Big Thief – Two Hands
- Fiona Shepherd
- 30 September 2019
Quartet's fourth record is a stark exploration of the earth and the bones beneath it
Even by their prolific standards, Brooklyn four-piece Big Thief are on a roll at the moment, releasing their second album of this year. Two Hands was recorded hot on the heels of its predecessor U.F.O.F. but in rather different circumstances. Where U.F.O.F. was produced in the verdant woodland of Washington State and described by the band as the 'celestial twin', its 'earth twin' Two Hands was recorded close to live in the Texan border town of Tornillo, right in the shadow of the US-Mexico border fence.
There is an undeniable claustrophobia around these bare bones creations, with the band playing in each other's pockets to capture that slightly uncomfortable intimacy in Adrianne Lenker's songs. Lenker sounds utterly exposed. There is a perpetual cry in her voice, whether she is delivering the soft, sensitive lullaby 'Rock and Song', indie blues of 'Forgotten Eyes' or understated country rocker 'Replaced', and she sounds increasingly desperate as she defines a negative space in 'Not'.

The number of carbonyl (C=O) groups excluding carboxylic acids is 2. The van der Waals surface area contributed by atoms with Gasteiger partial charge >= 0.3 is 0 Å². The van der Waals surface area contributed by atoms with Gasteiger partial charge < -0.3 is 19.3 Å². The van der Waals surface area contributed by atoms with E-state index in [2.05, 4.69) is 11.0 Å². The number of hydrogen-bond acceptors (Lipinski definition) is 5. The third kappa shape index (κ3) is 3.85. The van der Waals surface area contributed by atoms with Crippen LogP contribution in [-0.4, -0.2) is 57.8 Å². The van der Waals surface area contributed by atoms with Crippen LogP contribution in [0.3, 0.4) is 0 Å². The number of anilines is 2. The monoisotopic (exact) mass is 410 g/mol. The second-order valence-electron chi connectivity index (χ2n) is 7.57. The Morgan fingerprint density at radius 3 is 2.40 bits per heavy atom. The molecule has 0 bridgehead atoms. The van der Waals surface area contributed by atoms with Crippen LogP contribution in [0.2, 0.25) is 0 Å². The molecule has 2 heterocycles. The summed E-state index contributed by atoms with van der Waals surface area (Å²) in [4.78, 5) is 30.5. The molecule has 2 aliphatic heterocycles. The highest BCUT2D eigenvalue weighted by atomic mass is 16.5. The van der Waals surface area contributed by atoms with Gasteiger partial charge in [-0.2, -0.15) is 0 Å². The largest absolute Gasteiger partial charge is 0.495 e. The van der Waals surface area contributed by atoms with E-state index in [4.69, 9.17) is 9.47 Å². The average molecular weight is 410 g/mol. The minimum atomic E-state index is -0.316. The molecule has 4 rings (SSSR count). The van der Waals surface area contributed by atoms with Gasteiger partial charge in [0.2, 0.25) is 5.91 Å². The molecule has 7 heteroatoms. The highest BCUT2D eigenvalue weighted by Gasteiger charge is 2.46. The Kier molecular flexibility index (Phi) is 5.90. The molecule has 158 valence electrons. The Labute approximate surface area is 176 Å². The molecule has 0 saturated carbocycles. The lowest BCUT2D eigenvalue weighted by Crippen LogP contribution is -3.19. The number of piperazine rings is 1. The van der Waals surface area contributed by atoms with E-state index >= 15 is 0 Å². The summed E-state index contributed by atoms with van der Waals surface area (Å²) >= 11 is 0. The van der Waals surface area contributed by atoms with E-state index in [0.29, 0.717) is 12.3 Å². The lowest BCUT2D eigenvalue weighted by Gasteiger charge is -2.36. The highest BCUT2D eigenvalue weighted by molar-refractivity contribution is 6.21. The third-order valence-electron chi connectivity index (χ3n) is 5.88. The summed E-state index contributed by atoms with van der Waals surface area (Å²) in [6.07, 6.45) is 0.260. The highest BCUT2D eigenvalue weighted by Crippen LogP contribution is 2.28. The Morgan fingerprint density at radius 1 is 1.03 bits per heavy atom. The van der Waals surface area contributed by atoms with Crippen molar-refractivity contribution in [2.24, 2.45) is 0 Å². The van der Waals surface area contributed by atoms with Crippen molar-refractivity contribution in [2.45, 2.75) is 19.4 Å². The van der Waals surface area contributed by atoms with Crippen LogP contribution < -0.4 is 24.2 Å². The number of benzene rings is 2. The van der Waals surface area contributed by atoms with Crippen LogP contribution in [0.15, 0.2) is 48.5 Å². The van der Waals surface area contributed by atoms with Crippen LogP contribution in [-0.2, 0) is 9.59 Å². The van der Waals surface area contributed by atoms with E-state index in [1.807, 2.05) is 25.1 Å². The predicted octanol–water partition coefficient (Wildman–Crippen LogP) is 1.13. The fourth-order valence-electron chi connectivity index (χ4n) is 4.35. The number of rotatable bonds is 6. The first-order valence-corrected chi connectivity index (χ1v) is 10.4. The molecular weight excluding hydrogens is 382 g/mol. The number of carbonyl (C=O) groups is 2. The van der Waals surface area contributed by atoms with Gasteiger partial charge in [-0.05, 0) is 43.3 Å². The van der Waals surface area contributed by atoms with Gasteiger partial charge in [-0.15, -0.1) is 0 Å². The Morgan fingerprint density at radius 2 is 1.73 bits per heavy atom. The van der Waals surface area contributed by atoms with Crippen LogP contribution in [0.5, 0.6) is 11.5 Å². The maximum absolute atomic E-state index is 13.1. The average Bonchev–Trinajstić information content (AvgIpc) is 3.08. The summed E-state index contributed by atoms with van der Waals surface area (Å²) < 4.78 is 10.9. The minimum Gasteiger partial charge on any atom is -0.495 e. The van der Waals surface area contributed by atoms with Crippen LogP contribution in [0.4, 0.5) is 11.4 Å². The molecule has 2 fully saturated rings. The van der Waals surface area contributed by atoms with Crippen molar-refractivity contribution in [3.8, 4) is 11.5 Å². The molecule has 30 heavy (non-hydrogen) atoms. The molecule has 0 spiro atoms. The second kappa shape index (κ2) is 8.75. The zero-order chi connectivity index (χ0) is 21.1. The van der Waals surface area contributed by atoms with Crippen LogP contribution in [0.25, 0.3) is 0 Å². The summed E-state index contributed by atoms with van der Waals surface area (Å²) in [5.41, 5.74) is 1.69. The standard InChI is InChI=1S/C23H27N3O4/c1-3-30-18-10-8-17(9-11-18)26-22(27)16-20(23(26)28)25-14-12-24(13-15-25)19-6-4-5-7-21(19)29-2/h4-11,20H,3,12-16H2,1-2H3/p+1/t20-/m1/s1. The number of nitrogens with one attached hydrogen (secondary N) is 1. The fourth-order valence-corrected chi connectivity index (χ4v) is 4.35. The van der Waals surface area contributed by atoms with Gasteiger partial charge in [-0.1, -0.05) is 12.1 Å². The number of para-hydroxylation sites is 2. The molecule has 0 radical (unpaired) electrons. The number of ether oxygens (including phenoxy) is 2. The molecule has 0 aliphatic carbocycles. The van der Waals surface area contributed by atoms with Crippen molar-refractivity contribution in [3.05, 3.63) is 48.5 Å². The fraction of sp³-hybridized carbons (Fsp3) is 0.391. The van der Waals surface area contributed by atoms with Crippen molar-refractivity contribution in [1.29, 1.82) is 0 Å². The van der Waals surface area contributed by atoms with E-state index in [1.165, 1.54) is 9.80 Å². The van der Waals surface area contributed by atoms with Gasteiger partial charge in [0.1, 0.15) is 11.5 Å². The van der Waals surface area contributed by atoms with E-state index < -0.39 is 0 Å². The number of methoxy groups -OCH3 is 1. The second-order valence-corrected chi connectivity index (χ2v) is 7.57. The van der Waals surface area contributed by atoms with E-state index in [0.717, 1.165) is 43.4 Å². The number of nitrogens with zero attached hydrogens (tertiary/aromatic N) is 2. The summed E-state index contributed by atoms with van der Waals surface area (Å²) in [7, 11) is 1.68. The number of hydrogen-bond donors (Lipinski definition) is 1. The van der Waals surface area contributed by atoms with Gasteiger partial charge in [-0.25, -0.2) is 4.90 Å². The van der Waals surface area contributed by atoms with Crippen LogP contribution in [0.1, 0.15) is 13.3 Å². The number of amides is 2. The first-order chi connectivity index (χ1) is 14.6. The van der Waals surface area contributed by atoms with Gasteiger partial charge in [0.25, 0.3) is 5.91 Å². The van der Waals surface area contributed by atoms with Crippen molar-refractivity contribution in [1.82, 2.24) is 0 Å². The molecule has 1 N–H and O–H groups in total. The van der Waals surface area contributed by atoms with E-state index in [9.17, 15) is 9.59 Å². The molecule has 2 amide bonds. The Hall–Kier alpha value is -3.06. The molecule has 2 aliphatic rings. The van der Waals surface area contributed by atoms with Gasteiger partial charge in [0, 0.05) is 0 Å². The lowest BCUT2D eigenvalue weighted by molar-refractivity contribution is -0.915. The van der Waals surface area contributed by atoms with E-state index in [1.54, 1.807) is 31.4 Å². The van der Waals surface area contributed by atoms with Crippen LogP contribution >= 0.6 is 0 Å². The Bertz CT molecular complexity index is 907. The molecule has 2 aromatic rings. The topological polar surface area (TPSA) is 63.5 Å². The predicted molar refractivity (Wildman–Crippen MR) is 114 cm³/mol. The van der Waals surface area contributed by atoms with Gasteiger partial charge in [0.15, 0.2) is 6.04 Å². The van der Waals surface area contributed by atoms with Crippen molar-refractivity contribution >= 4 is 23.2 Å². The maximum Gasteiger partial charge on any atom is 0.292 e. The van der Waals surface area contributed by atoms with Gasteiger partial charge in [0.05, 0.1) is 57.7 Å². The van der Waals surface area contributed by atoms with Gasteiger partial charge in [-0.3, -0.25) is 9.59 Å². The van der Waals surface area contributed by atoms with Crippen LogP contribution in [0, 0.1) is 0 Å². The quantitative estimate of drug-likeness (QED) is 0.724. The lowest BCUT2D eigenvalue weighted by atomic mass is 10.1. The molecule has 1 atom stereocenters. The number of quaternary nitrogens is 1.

'The Toy' is reminiscent of desolate 90s slow-core, with burnished bluesy guitars, but uses fatalistic imagery like some ancient cautionary folk song about the twisted ritual of manhood. It's not quite a story but when Lenker sings 'the toy in my hand is real' she conjures up a snapshot of combat's stark reality.
She uses landscape metaphors on the title track about navigating a rocky relationship, while 'Shoulders' is typical of the album's corporeal imagery. Next on the visceral trail, she's clamped in the jaws of a howling wolf on what is paradoxically one of the most gentle, peaceful tracks on the album. But even when the music of Two Hands is soft and inviting, as on the rapturous-sounding croon of 'Cut My Hair', there is always dark matter at its impressionistic heart.
Out Fri 11 Oct on 4AD.